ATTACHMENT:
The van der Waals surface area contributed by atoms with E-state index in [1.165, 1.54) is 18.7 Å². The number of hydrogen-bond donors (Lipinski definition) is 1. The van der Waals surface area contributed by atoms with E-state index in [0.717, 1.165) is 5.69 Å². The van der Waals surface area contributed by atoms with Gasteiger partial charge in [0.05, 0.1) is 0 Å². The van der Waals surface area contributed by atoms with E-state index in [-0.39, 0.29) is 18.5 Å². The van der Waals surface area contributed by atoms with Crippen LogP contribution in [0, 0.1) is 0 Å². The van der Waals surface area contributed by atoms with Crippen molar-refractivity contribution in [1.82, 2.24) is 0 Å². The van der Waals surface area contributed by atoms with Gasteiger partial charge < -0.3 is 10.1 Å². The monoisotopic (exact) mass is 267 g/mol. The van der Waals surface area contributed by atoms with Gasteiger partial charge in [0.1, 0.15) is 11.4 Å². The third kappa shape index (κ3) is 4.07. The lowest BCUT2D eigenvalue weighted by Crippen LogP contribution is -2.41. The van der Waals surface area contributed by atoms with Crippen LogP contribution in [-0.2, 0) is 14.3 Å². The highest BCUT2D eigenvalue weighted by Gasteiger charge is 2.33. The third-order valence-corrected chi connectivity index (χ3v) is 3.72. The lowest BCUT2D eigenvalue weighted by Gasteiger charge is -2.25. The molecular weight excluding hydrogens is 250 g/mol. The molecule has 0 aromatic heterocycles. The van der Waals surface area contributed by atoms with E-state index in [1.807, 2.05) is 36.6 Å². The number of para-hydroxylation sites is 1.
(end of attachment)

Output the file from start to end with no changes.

The van der Waals surface area contributed by atoms with E-state index in [1.165, 1.54) is 18.7 Å². The number of hydrogen-bond donors (Lipinski definition) is 1. The van der Waals surface area contributed by atoms with E-state index in [0.717, 1.165) is 5.69 Å². The van der Waals surface area contributed by atoms with Gasteiger partial charge in [0.05, 0.1) is 0 Å². The van der Waals surface area contributed by atoms with E-state index in [-0.39, 0.29) is 18.5 Å². The van der Waals surface area contributed by atoms with Crippen LogP contribution in [0, 0.1) is 0 Å². The van der Waals surface area contributed by atoms with Crippen molar-refractivity contribution in [1.82, 2.24) is 0 Å². The van der Waals surface area contributed by atoms with Gasteiger partial charge < -0.3 is 10.1 Å². The monoisotopic (exact) mass is 267 g/mol. The van der Waals surface area contributed by atoms with Gasteiger partial charge in [0.1, 0.15) is 11.4 Å². The third kappa shape index (κ3) is 4.07. The lowest BCUT2D eigenvalue weighted by Crippen LogP contribution is -2.41. The van der Waals surface area contributed by atoms with Crippen LogP contribution in [-0.2, 0) is 14.3 Å². The highest BCUT2D eigenvalue weighted by Gasteiger charge is 2.33. The third-order valence-corrected chi connectivity index (χ3v) is 3.72. The lowest BCUT2D eigenvalue weighted by Gasteiger charge is -2.25. The molecular weight excluding hydrogens is 250 g/mol. The molecule has 0 aromatic heterocycles. The van der Waals surface area contributed by atoms with E-state index in [1.807, 2.05) is 36.6 Å². The number of para-hydroxylation sites is 1.